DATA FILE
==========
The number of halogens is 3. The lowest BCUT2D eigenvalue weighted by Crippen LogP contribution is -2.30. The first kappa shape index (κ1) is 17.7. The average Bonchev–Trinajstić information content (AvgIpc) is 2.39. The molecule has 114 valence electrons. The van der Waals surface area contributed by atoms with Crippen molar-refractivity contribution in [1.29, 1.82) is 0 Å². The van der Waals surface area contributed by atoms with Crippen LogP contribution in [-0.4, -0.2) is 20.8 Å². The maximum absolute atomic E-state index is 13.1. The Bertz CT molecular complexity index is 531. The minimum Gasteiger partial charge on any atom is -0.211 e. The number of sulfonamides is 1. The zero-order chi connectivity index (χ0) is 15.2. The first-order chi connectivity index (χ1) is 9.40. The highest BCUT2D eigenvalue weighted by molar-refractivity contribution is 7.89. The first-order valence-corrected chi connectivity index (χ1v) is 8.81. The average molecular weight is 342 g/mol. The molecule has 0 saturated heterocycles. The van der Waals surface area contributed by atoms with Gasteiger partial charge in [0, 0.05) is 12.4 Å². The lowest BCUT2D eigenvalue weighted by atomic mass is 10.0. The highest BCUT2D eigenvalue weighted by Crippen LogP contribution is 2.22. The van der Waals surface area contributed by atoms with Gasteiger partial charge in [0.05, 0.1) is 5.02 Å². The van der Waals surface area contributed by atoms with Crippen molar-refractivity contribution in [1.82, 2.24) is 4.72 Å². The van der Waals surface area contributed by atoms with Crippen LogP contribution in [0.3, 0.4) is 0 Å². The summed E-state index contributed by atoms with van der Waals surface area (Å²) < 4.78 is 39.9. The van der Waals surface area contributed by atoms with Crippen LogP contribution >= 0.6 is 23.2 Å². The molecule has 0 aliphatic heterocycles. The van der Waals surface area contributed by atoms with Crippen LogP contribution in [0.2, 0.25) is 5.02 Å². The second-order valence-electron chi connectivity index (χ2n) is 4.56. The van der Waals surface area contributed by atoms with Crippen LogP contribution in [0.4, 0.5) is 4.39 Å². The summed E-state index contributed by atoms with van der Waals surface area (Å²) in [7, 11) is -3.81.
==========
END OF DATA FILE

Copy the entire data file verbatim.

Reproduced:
The number of halogens is 3. The lowest BCUT2D eigenvalue weighted by Crippen LogP contribution is -2.30. The first kappa shape index (κ1) is 17.7. The average Bonchev–Trinajstić information content (AvgIpc) is 2.39. The molecule has 114 valence electrons. The van der Waals surface area contributed by atoms with Crippen molar-refractivity contribution in [1.29, 1.82) is 0 Å². The van der Waals surface area contributed by atoms with Crippen LogP contribution in [-0.4, -0.2) is 20.8 Å². The maximum absolute atomic E-state index is 13.1. The Bertz CT molecular complexity index is 531. The minimum Gasteiger partial charge on any atom is -0.211 e. The number of sulfonamides is 1. The zero-order chi connectivity index (χ0) is 15.2. The first-order chi connectivity index (χ1) is 9.40. The highest BCUT2D eigenvalue weighted by molar-refractivity contribution is 7.89. The first-order valence-corrected chi connectivity index (χ1v) is 8.81. The average molecular weight is 342 g/mol. The molecule has 0 saturated heterocycles. The van der Waals surface area contributed by atoms with Gasteiger partial charge in [0, 0.05) is 12.4 Å². The lowest BCUT2D eigenvalue weighted by atomic mass is 10.0. The highest BCUT2D eigenvalue weighted by Crippen LogP contribution is 2.22. The van der Waals surface area contributed by atoms with Gasteiger partial charge in [0.05, 0.1) is 5.02 Å². The van der Waals surface area contributed by atoms with Crippen molar-refractivity contribution in [1.82, 2.24) is 4.72 Å². The van der Waals surface area contributed by atoms with Crippen LogP contribution in [0.3, 0.4) is 0 Å². The summed E-state index contributed by atoms with van der Waals surface area (Å²) < 4.78 is 39.9. The van der Waals surface area contributed by atoms with Crippen LogP contribution >= 0.6 is 23.2 Å². The molecule has 0 aliphatic heterocycles. The van der Waals surface area contributed by atoms with Crippen LogP contribution in [0.2, 0.25) is 5.02 Å². The second-order valence-electron chi connectivity index (χ2n) is 4.56. The van der Waals surface area contributed by atoms with Crippen LogP contribution in [0.4, 0.5) is 4.39 Å². The summed E-state index contributed by atoms with van der Waals surface area (Å²) in [7, 11) is -3.81.